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Mental Illness(es) Impacting the African Population

Hello all, my name is Shelley McKee, and this is my first blog of what will be a series. Presently, I am in the midst of completing my Masters of Public Health at the University of Waterloo. As the course title suggests, it is expected that this program will provide me with a broad understanding of public health issues which involves: alcohol, tobacco and drug-related harms, teen pregnancy, healthcare-associated infections, as well as food safety, maternal, nutrition, physical activity, obesity, and heart and stroke-related issues. Also, another intention of this program involves preparing learners such as myself to take on leadership roles in public health institutions; where I can utilize the knowledge and skills learned to tackle crucial public health issues actively. Currently, I work as an infection control practitioner, so my public health interests have tended to focus more on communicable diseases. However, before my current work position, I did work as a mental health nurse for around ten years. So, working on this project with Engage Africa Foundation has undoubtedly reinvigorated the passion I have for non-communicable diseases such as mental health illnesses/issues and how to address them.

 

However, after researching mental illnesses that impact the African population, I feel that I am beginning to view this critical public health issue from a different lens—a more global lens. For instance, as I sift through the vast literature on mental illness affecting the African population, I cannot help but notice a common thread throughout—which is, the fact that mental health resources and prevalence vastly differs within and between regions.

 

For instance, as indicated in the charts below—created using the World Health Organization’s (WHO) 2017 Atlas data—it can be observed that the burden of disease in terms of mental disorders (WHO official estimates) via the disability-adjusted life years (DALY) per 100,000 population for within regions ranges from 2,609.85 in the Congo (lower-middle income) to 3,853.50 in Equatorial Guinea (upper-middle income) located in Central Africa.1 The trend continues: in South Africa the DALYs range from 2,336.94 in Mozambique (low income) to 3,562.61 in Botswana (upper-middle income); 3,270.44 in Algeria (upper-middle income) to 3,684.72 in Libya (upper-middle income)—only two countries had data, in North Africa; 2,171.27 in Ethiopia (low income) to 3,537.41 in Rwanda in (low income) located in East Africa; and lastly, 1,900.00 in Guinea-Bissau (low income) to 2,705.41 in Cote d’Ivoire (lower-middle income) located in West Africa.1 As for between regions, DALYs range from 1,900.00 in West Africa (lowest) to 3,853.50 in Central Africa (highest).1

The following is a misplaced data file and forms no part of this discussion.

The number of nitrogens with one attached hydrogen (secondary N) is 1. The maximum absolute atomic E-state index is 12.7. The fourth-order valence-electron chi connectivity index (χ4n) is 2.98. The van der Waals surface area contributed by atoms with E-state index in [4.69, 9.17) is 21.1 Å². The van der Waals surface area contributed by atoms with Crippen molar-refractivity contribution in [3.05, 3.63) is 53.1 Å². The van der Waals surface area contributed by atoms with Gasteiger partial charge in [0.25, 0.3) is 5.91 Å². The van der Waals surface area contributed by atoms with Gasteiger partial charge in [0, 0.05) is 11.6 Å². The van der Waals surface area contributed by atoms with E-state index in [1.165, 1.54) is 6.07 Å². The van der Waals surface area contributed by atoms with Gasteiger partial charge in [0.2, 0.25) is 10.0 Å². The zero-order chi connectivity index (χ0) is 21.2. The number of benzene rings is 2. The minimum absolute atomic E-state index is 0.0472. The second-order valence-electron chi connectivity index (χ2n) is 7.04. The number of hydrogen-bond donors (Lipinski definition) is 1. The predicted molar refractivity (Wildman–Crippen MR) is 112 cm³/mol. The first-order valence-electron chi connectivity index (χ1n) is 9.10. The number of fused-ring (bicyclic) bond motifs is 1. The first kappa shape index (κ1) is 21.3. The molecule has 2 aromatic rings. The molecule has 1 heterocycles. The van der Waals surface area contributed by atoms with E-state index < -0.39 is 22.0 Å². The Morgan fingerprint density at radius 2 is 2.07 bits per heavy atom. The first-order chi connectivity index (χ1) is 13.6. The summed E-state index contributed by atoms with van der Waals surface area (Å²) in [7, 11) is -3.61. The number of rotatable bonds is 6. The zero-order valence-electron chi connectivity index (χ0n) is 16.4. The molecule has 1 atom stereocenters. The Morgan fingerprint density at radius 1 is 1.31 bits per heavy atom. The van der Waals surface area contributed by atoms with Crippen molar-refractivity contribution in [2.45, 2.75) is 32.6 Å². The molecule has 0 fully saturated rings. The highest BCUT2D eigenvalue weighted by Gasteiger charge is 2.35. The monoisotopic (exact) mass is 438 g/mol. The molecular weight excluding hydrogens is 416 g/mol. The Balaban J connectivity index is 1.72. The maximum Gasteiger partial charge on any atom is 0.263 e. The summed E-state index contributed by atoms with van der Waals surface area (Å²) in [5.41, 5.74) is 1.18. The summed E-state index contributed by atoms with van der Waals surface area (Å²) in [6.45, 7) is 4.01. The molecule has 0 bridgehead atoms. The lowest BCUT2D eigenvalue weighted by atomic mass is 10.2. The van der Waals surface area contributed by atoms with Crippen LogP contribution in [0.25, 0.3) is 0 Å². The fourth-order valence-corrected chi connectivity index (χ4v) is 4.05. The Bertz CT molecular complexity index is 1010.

Similarly, the suicide mortality rate (SMR) per 100,000 population data also depict a range of rates, from 2.3 (Sao Tome and Principe- low income) to 16.4 (Equatorial Guinea- upper-middle income) located in Central Africa; 4.7 (Angola- upper-middle income) to 13.3 (Swaziland- low income) located in South Africa; 3.2 (Algeria- upper-middle income) to 5.2 (Libya- upper-middle income) located in North Africa; 3.2 (Kenya- lower-middle income) to 9.9 (Uganda- low income) located in East Africa; and 4.0 (Guinea-Bissau- low income) to 14.5 (Cote d’Ivoire- lower-middle income) located in West Africa.1 Between region data for SMR per 100,000 population data also ranges from 2.3 in Central Africa (lowest) to 14.5 in West Africa (highest). These rates and figures are important to acknowledge because they can help to identify where mental health resources are needed most.

 

DALYs and SMR Charts- compiled using WHOs 2017 Atlas data:

 

Other reasons for these discrepancies, I am learning, include overall healthcare worker shortages, and weak health systems that lack adequate preventative and curative healthcare services, as well as promotion programs.2-3 Also, many health systems either fail to or inadequately define health in a way that is all encompassing.4 Meaning, these health systems focus solely on the absence of disease or infirmity rather than adopting the WHOs broad definition, which encourages systems to adopt curative, preventative, promotional and rehabilitative services.4 By adopting this broad array of services, health systems can then begin to broaden their definitions of how health and wellness should be defined—which is a complete state of physical, mental, and social wellness rather than the absence of disease or infirmity.4 Likewise, by systems adopting broader, more inclusive definitions, this will result in the development of services and programs that are also more inclusive, and hence, geared toward tackling crucial public health issues such as mental illnesses.

 

Further, health systems that exist in developing countries also tend to suffer from insufficient financial and human resources, limited institutional capacity and infrastructure, and discrimination and inequity are unequivocally inherent, and regrettably, determine the availability and delivery of services.5-7 For instance, it is clearly evident in the table provided above, that those of low-income status, and have little or no health coverage tend to have the highest prevalence rates of total cases treated for severe mental disorder, SMR, and the lowest rates of psychiatrists and the total number of mental health professionals per 100,000 population (the graphs below further illustrate the stark differences between various income levels when it comes to the provision of mental health care/services).1

Moreover, a lack of comprehensiveness, transparency, the absence of community participation, and a dearth of accountability and capacity building management 5-7 further impede the provision of adequate mental health services, and hence, delivery of appropriate public health services.